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NEWS | Sept. 8, 2021

Kentucky Guard engineers conduct Djibouti SPP training

By Sgt. Jessica Elbouab, Kentucky National Guard Public Affairs Office

CAMP LEMONNIER, Djibouti – Kentucky National Guard engineers with the 577th Sapper Company and 123rd Airlift Wing traveled more than 15,000 miles to train with the Djiboutian military demining company as part of the State Partnership Program (SPP) Aug.19–29.

For over 25 years, the National Guard has conducted military-to-military engagements in support of defense security goals under the SPP. Kentucky partners with Djibouti and Ecuador.
"Our goals were to enhance each other's knowledge of a wide variety of explosive threats that Soldiers face on the battlefield, including improvised explosive device (IED), unexploded ordnance (UXO) and landmine hazards," said Army Capt. William M. Fegenbush, commander of the 577th Sapper Company and officer in charge of the expedition.

"This equal sharing of knowledge and experience holds great potential for the increased effectiveness and safety of both United States' forces and those of the Republic of Djibouti," he said.

Training relationships like these are crucial to the survival of members of the Djibouti Demining Company, which lost four soldiers during routine route clearance over the past three years.

The demining unit was established in 2001 to ensure that Djibouti could become mine-free after years of civil war during the 1990s. While this was achieved in 2003, mines remain a threat in the region. Djibouti supports demining in Operation African Union Mission in Somalia (AMISOM), a regional peacekeeping mission operated by the African Union with the approval of the United Nations.

As Kentucky and Djiboutian forces met in blistering temperatures, the heat, language barrier and training stresses posed challenges. However, both partner nations were able to overcome them and learn from each other.

With only one translator shared among 32 people and operating with different equipment in different areas of the Camp Lemonnier compound, creativity was essential to communicate.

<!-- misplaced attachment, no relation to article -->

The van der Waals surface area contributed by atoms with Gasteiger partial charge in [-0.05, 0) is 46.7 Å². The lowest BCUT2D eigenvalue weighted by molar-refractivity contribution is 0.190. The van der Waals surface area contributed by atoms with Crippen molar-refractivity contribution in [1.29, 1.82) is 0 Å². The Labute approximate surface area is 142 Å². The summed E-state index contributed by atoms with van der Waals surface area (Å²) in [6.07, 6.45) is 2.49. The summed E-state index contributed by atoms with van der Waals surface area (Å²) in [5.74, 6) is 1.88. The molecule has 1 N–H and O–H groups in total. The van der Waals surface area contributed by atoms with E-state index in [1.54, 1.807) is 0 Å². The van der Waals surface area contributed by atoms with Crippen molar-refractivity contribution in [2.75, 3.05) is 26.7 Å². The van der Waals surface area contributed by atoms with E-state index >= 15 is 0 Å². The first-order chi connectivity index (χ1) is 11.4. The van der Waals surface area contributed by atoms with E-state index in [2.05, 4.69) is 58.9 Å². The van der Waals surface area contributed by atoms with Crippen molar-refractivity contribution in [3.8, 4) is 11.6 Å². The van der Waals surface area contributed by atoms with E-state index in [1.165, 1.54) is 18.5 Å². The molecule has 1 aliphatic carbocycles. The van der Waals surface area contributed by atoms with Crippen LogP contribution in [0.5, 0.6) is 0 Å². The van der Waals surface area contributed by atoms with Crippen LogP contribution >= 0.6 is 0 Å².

"One of my most memorable moments was sharing how to use a mine detector without a translator," said Tech. Sgt. Dylan Wagner, explosive ordnance disposal technician, 123rd Airlift Wing. "Their expressions and feedback showed me that mimed actions and charades might have been more impactful than the traditional method using words. It's moments like these that make you realize how much you take for granted, and I am thankful to have had this opportunity to learn and share with my counterparts."

Lifesaving information exchange makes the State Partnership Program so meaningful for each partner nation. Safer practices and unit morale increase as a result.

"They feel good, they feel better," said Capt. Le Mohamed Louaita, commander for Djiboutian Demining Company. "When the United States comes, we can help each other be better. That is what we all need to grow and help others."

Maj. Chad Brinton, chief of the Office of Security Cooperation at the U.S. Embassy in Djibouti, said the experience was important.

"The OSC office plays a role in the national security strategy through the United States Embassy. The State Partnership Program is a fantastic asset toward attaining that goal," said Brinton. "Your Kentucky service members come here and can share knowledge, skills and experiences that help us diplomatically, but also with Djibouti and the U.S. security interests in the region."



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